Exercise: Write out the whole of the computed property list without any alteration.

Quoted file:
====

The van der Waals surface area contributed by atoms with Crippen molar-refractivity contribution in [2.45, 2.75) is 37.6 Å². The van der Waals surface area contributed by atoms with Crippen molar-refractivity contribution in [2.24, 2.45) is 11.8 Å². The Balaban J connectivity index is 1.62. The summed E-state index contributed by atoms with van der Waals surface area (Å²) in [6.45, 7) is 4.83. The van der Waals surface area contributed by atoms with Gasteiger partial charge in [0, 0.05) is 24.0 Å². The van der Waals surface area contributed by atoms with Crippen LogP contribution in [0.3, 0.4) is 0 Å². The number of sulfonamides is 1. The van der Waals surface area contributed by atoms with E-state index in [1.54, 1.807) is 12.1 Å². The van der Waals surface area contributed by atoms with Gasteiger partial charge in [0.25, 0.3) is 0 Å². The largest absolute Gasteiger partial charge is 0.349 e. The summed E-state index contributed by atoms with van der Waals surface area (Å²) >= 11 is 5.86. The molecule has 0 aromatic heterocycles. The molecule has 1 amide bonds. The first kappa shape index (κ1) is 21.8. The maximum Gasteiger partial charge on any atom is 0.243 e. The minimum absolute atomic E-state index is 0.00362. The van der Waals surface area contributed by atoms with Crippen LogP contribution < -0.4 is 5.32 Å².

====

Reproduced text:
The van der Waals surface area contributed by atoms with Crippen molar-refractivity contribution in [2.45, 2.75) is 37.6 Å². The van der Waals surface area contributed by atoms with Crippen molar-refractivity contribution in [2.24, 2.45) is 11.8 Å². The Balaban J connectivity index is 1.62. The summed E-state index contributed by atoms with van der Waals surface area (Å²) in [6.45, 7) is 4.83. The van der Waals surface area contributed by atoms with Gasteiger partial charge in [0, 0.05) is 24.0 Å². The van der Waals surface area contributed by atoms with Crippen LogP contribution in [0.3, 0.4) is 0 Å². The number of sulfonamides is 1. The van der Waals surface area contributed by atoms with E-state index in [1.54, 1.807) is 12.1 Å². The van der Waals surface area contributed by atoms with Gasteiger partial charge in [0.25, 0.3) is 0 Å². The largest absolute Gasteiger partial charge is 0.349 e. The summed E-state index contributed by atoms with van der Waals surface area (Å²) >= 11 is 5.86. The molecule has 0 aromatic heterocycles. The molecule has 1 amide bonds. The first kappa shape index (κ1) is 21.8. The maximum Gasteiger partial charge on any atom is 0.243 e. The minimum absolute atomic E-state index is 0.00362. The van der Waals surface area contributed by atoms with Crippen LogP contribution < -0.4 is 5.32 Å².